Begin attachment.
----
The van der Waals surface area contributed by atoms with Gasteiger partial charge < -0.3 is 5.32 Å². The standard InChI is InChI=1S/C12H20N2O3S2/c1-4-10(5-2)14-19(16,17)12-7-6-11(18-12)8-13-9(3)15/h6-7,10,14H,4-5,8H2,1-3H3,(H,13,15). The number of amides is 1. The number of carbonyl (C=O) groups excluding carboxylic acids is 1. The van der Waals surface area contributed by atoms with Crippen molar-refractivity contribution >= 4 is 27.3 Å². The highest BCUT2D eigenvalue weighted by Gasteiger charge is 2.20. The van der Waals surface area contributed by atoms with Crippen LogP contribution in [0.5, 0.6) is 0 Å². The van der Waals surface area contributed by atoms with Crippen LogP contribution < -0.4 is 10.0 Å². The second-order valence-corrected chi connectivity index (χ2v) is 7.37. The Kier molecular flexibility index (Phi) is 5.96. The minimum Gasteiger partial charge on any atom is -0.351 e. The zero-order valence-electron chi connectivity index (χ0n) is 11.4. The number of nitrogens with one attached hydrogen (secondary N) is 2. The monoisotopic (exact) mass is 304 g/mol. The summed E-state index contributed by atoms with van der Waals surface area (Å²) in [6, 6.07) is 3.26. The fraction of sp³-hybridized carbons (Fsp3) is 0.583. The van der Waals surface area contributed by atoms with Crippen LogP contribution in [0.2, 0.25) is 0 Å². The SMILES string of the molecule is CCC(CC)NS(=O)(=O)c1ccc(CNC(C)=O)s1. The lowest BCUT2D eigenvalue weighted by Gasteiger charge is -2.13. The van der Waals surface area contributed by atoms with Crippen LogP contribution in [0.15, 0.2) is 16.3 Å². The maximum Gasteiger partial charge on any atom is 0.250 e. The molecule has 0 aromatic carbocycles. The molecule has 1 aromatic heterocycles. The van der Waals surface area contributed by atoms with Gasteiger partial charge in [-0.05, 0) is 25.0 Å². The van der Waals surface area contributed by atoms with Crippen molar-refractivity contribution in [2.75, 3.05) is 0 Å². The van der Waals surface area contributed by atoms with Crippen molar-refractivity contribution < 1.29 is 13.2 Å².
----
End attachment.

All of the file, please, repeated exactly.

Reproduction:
The van der Waals surface area contributed by atoms with Gasteiger partial charge < -0.3 is 5.32 Å². The standard InChI is InChI=1S/C12H20N2O3S2/c1-4-10(5-2)14-19(16,17)12-7-6-11(18-12)8-13-9(3)15/h6-7,10,14H,4-5,8H2,1-3H3,(H,13,15). The number of amides is 1. The number of carbonyl (C=O) groups excluding carboxylic acids is 1. The van der Waals surface area contributed by atoms with Crippen molar-refractivity contribution >= 4 is 27.3 Å². The highest BCUT2D eigenvalue weighted by Gasteiger charge is 2.20. The van der Waals surface area contributed by atoms with Crippen LogP contribution in [0.5, 0.6) is 0 Å². The van der Waals surface area contributed by atoms with Crippen LogP contribution < -0.4 is 10.0 Å². The second-order valence-corrected chi connectivity index (χ2v) is 7.37. The Kier molecular flexibility index (Phi) is 5.96. The minimum Gasteiger partial charge on any atom is -0.351 e. The zero-order valence-electron chi connectivity index (χ0n) is 11.4. The number of nitrogens with one attached hydrogen (secondary N) is 2. The monoisotopic (exact) mass is 304 g/mol. The summed E-state index contributed by atoms with van der Waals surface area (Å²) in [6, 6.07) is 3.26. The fraction of sp³-hybridized carbons (Fsp3) is 0.583. The van der Waals surface area contributed by atoms with Crippen LogP contribution in [0.2, 0.25) is 0 Å². The SMILES string of the molecule is CCC(CC)NS(=O)(=O)c1ccc(CNC(C)=O)s1. The lowest BCUT2D eigenvalue weighted by Gasteiger charge is -2.13. The van der Waals surface area contributed by atoms with Crippen LogP contribution in [0.15, 0.2) is 16.3 Å². The maximum Gasteiger partial charge on any atom is 0.250 e. The molecule has 0 aromatic carbocycles. The molecule has 1 aromatic heterocycles. The van der Waals surface area contributed by atoms with Gasteiger partial charge in [-0.05, 0) is 25.0 Å². The van der Waals surface area contributed by atoms with Crippen molar-refractivity contribution in [2.75, 3.05) is 0 Å². The van der Waals surface area contributed by atoms with Crippen molar-refractivity contribution < 1.29 is 13.2 Å².